Weird Controls or Reinventing the Wheel

This is a happy coincidence, since I’m trying to make this exact point about touch interfaces. This post puts interface change and its detriments in terms of game design, and the parallels with software design are many and obvious.

Some developers have even taken to messaging the player at the start of the game asking them to play without preconception (such as Amnesia begging players not to play game to win). Players can’t really be expected to do that. They bring all the games that they have maximally mastered with them when they play a new one, and indie audiences in particular tend to have played many more games than the average muggle.

Muggles buying a Kinect might approach it as novices, but players who buy the new Battlefield or Call of Duty don’t approach a new game set in that perspective with fresh eyes. They immediately sense when the controls are weird and the feel is wrong and they judge it there and then. Some players (particularly self-conscious types like bloggers, other developers, reviewers or students) will push through that feeling, but many won’t.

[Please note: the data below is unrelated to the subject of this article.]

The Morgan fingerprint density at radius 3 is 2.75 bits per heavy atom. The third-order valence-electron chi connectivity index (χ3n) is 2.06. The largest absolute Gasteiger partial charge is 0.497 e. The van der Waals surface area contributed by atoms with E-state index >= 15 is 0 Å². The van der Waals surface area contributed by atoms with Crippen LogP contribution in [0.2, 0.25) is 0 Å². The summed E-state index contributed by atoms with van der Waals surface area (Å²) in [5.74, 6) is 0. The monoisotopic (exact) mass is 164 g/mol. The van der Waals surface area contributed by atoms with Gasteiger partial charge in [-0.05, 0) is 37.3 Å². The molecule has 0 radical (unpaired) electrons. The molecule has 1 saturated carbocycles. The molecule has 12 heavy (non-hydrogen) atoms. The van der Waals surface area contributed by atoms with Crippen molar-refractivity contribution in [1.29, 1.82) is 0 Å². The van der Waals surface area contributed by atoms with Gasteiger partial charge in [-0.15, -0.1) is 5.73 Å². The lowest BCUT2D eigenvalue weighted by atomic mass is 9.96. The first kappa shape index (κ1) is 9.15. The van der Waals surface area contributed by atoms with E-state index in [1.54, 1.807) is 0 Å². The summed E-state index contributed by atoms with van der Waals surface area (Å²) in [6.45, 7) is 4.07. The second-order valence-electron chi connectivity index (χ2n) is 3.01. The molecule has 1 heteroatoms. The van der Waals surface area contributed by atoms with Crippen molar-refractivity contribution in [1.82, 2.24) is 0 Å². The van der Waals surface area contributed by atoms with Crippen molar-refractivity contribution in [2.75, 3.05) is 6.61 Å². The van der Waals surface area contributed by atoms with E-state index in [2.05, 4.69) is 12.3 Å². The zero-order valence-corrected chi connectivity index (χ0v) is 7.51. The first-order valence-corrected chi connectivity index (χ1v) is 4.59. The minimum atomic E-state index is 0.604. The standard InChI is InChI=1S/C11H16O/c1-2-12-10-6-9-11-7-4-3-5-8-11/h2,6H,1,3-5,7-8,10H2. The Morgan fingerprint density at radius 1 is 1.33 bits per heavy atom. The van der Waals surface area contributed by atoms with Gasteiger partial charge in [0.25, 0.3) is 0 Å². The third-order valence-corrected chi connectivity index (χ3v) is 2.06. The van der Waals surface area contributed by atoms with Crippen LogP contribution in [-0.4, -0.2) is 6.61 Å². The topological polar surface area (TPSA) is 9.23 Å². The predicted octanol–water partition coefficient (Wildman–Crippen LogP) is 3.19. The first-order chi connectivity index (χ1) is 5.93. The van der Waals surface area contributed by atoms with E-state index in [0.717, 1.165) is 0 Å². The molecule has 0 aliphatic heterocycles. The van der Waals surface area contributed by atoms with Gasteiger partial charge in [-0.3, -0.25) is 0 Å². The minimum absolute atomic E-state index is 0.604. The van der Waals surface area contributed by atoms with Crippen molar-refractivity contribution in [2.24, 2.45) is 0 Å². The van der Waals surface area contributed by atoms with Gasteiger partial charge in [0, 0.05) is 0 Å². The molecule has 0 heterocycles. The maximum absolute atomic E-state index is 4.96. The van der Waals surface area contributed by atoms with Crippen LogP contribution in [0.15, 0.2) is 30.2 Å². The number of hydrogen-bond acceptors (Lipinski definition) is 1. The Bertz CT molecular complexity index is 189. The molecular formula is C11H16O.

Experts want the skill that they already have to be enhanced, to gain new mastery in dynamics with which they are already familiar, and to enjoy the experience on a higher level. They have expectations.

You can easily substitute a few specific words and get the same message for new touch interfaces.

Weird Controls, or Reinventing the Wheel [Indie Games] – What Games Are




  1. Of course, I enjoy reading your blog. Enterprise software can learn a lot from game design. More specifically, this recent post hit many of the same points I’ve been hammering about the lack of consistency between touch interfaces.

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